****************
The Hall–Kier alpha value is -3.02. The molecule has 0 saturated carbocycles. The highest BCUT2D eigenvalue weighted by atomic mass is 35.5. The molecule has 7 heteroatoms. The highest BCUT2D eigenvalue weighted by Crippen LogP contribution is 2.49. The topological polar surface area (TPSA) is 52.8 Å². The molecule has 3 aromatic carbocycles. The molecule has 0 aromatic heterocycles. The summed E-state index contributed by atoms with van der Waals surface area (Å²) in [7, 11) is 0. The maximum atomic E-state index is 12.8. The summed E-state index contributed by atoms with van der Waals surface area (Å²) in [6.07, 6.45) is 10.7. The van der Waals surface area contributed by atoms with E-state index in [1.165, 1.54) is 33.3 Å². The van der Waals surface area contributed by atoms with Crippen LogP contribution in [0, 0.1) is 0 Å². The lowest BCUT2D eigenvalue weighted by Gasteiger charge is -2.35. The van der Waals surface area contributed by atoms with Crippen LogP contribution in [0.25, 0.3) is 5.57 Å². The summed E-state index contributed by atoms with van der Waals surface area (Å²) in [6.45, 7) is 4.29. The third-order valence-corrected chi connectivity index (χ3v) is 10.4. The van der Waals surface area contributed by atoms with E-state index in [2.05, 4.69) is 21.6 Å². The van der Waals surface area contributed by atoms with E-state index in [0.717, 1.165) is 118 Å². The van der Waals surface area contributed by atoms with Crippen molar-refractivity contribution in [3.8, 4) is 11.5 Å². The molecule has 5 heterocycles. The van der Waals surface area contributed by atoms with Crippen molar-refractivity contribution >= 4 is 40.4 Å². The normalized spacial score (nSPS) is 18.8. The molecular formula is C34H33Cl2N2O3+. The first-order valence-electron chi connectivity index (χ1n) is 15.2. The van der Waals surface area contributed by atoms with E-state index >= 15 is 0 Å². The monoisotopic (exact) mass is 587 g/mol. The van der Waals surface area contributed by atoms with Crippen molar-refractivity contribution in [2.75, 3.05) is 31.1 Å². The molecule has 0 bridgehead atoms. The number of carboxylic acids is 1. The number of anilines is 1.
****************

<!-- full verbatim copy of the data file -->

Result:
The Hall–Kier alpha value is -3.02. The molecule has 0 saturated carbocycles. The highest BCUT2D eigenvalue weighted by atomic mass is 35.5. The molecule has 7 heteroatoms. The highest BCUT2D eigenvalue weighted by Crippen LogP contribution is 2.49. The topological polar surface area (TPSA) is 52.8 Å². The molecule has 3 aromatic carbocycles. The molecule has 0 aromatic heterocycles. The summed E-state index contributed by atoms with van der Waals surface area (Å²) in [7, 11) is 0. The maximum atomic E-state index is 12.8. The summed E-state index contributed by atoms with van der Waals surface area (Å²) in [6.07, 6.45) is 10.7. The van der Waals surface area contributed by atoms with E-state index in [1.165, 1.54) is 33.3 Å². The van der Waals surface area contributed by atoms with Crippen LogP contribution in [0, 0.1) is 0 Å². The lowest BCUT2D eigenvalue weighted by Gasteiger charge is -2.35. The van der Waals surface area contributed by atoms with Crippen LogP contribution in [0.25, 0.3) is 5.57 Å². The summed E-state index contributed by atoms with van der Waals surface area (Å²) in [6.45, 7) is 4.29. The third-order valence-corrected chi connectivity index (χ3v) is 10.4. The van der Waals surface area contributed by atoms with E-state index in [2.05, 4.69) is 21.6 Å². The van der Waals surface area contributed by atoms with E-state index in [0.717, 1.165) is 118 Å². The van der Waals surface area contributed by atoms with Crippen molar-refractivity contribution in [3.8, 4) is 11.5 Å². The molecule has 5 heterocycles. The van der Waals surface area contributed by atoms with Crippen molar-refractivity contribution >= 4 is 40.4 Å². The normalized spacial score (nSPS) is 18.8. The molecular formula is C34H33Cl2N2O3+. The first-order valence-electron chi connectivity index (χ1n) is 15.2. The van der Waals surface area contributed by atoms with E-state index >= 15 is 0 Å². The monoisotopic (exact) mass is 587 g/mol. The van der Waals surface area contributed by atoms with Crippen molar-refractivity contribution in [2.75, 3.05) is 31.1 Å². The molecule has 0 bridgehead atoms. The number of carboxylic acids is 1. The number of anilines is 1.